Autumn colours is spectacular1

A Year in the Garden: Part 3

This final post of 2018, written on the last day of the year, brings the garden at Glen Villa to a close — for now, at least.

August is high summer in the Eastern Townships of Quebec.

The trail through the Joe Pye weed is luscious in August.
The trail through the Joe Pye weed is luscious in August, for bees and for pedestrians.

 

Insects make their presence known.

I'm not sure what flying creature this is, but I love the translucency of the wings.
I’m not sure what flying creature this is, but I love the translucency of the wings.

NOTE: Thanks to Mark A. for identifying this as a damselfly.

 

 

Roses bloom.
Roses re-bloom.

 

Chanterelles gleam in the woodland darkness.
Chanterelles gleam in the woodland darkness.

 

Near the house, a path leads up the hill and into the woods.

Petasites japnonica variegatus thrives in the shady woods.
Petasites japonicus variegatus thrives in the shady woods.

 

Canadian thistle blooms in sunny spots.
Canadian thistle blooms in sunny spots. Even though it is a pest of a plant, I like its form.

 

Autumn announces itself late in August.

Leaves in the Lower Garden are just beginning to change colour.
Leaves in the Lower Garden are just beginning to change colour.

 

It becomes more and more prominent as September progresses.

This tree is one of the first to change colour every year.
This little horse chestnut tree is one of the first to change colour every year.

 

Trees begin to change colour along the driveway.
Trees begin to change colour along the driveway.

 

Autumn colours is spectacular1
Autumn colours is spectacular.

 

I spent most of September in England, leading my final garden tour. But home again, October made its own strong statement.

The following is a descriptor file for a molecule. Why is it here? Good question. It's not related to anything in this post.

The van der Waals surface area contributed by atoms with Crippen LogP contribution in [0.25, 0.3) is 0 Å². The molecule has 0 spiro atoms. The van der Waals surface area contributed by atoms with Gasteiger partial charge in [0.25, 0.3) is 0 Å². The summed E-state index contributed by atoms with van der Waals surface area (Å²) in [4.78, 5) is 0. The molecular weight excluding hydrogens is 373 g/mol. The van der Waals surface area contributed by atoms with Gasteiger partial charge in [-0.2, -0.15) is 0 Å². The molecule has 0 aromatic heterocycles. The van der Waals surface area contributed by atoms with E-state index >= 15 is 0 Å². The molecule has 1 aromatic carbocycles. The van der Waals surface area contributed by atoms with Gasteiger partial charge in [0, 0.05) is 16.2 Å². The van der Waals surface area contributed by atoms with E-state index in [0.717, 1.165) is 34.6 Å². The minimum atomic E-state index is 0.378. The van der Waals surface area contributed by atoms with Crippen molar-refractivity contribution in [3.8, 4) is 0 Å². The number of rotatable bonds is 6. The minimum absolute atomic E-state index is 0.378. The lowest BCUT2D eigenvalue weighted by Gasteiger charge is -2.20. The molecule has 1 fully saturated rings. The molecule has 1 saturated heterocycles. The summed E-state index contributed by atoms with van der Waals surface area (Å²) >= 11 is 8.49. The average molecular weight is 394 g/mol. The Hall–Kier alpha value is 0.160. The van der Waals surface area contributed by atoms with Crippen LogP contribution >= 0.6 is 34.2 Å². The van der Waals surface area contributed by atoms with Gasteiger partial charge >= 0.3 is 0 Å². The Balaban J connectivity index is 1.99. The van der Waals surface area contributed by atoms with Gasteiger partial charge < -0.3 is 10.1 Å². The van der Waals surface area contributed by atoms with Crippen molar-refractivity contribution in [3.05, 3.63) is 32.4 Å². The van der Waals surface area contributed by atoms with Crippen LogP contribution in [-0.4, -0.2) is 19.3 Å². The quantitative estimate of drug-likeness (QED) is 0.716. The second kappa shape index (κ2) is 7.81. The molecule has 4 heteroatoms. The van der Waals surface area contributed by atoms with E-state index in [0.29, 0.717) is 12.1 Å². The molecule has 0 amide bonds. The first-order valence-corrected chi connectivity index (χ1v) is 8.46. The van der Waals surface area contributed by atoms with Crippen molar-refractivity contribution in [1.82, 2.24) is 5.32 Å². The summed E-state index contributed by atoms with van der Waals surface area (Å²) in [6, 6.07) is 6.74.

Hydrangea's colour isn't spectacular but the dying form has its own appeal.
Hydrangea’s colour isn’t spectacular but the dying form has a delicate appeal.

 

The young buck is becoming a stag.
The young buck is becoming a stag.

 

Wild turkeys graze along the crabapple allée.

 

November is normally a boring month. This year, though, snow came early, giving the month an unexpected charm.

Snow caps the hawthorn trees by the road.
Snow caps the hawthorn trees by the road.

 

We spent lots of time constructing the temple façade, part of Timelines.

We started builing the façade in late October; work ended in early November with the first snowfall.
We started building the façade in late October; work ended in early November with the first snowfall.

 

A frosty morning coated all the trees with a gleam of ice.
A frosty morning coated all the trees with a gleam of ice.

 

Turkeys crossed the road -- who knows why!
Turkeys crossed the road — who knows why!

 

A wet heavy snow weighed down all the tree branches along the driveway.
A wet heavy snow weighed down all the tree branches along the driveway.

 

Finally, a look at what 2019 may bring -- sunbeams and glorious light.
Finally, a look at what 2019 may bring — sunbeams and glorious light.

 

May 2019 bring you happiness at home and in the garden.

  • Judy Hertz

    Just spectacular, some lovely photos in these three posts, Pat. You’ve added so many new pieces since we were there three years ago! I’d love to see the allege in bloom.

    • siteandinsight

      You and Jason are welcome any time!

  • “Wild turkeys graze along the crabapple allée,”really, I knew they would use it as a landing strip!!!!! All the best for 2019!

    • siteandinsight

      And why not?

  • Kris Peterson

    Your Glen Vila Gardens are spectacular in all seasons and the art installations throughout are simply perfect. Best wishes for equally beautiful views in 2019, Pat!

    • siteandinsight

      Thanks, Kris. A ‘winter garden’ means something quite different in Quebec, where snow can be VERY deep. But for the moment, with only about 6 inches or so, we can still see the bones of the garden. But please, let spring come soon!